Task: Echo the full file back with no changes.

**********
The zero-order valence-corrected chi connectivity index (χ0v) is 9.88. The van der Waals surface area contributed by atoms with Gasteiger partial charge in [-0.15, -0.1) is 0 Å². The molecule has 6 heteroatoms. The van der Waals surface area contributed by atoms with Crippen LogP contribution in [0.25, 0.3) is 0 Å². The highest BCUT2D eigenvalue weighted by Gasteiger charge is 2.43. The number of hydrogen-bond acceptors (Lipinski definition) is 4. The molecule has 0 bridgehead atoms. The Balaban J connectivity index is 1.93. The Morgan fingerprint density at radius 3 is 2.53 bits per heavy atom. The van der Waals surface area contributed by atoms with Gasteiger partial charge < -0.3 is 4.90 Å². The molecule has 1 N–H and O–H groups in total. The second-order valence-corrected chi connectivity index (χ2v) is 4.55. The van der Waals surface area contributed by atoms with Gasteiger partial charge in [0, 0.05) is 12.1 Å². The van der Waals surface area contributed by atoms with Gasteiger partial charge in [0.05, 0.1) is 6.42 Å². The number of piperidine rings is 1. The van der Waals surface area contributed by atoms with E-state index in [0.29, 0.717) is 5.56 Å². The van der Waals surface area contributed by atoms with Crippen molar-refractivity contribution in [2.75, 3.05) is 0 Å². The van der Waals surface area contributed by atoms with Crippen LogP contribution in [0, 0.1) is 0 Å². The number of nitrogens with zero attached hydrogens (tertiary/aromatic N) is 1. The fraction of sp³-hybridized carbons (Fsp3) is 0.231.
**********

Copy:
The zero-order valence-corrected chi connectivity index (χ0v) is 9.88. The van der Waals surface area contributed by atoms with Gasteiger partial charge in [-0.15, -0.1) is 0 Å². The molecule has 6 heteroatoms. The van der Waals surface area contributed by atoms with Crippen LogP contribution in [0.25, 0.3) is 0 Å². The highest BCUT2D eigenvalue weighted by Gasteiger charge is 2.43. The number of hydrogen-bond acceptors (Lipinski definition) is 4. The molecule has 0 bridgehead atoms. The Balaban J connectivity index is 1.93. The Morgan fingerprint density at radius 3 is 2.53 bits per heavy atom. The van der Waals surface area contributed by atoms with Gasteiger partial charge < -0.3 is 4.90 Å². The molecule has 1 N–H and O–H groups in total. The second-order valence-corrected chi connectivity index (χ2v) is 4.55. The van der Waals surface area contributed by atoms with Gasteiger partial charge in [0, 0.05) is 12.1 Å². The van der Waals surface area contributed by atoms with Gasteiger partial charge in [0.05, 0.1) is 6.42 Å². The number of piperidine rings is 1. The van der Waals surface area contributed by atoms with E-state index in [0.29, 0.717) is 5.56 Å². The van der Waals surface area contributed by atoms with Crippen molar-refractivity contribution in [2.75, 3.05) is 0 Å². The van der Waals surface area contributed by atoms with Crippen LogP contribution in [0, 0.1) is 0 Å². The number of nitrogens with zero attached hydrogens (tertiary/aromatic N) is 1. The fraction of sp³-hybridized carbons (Fsp3) is 0.231.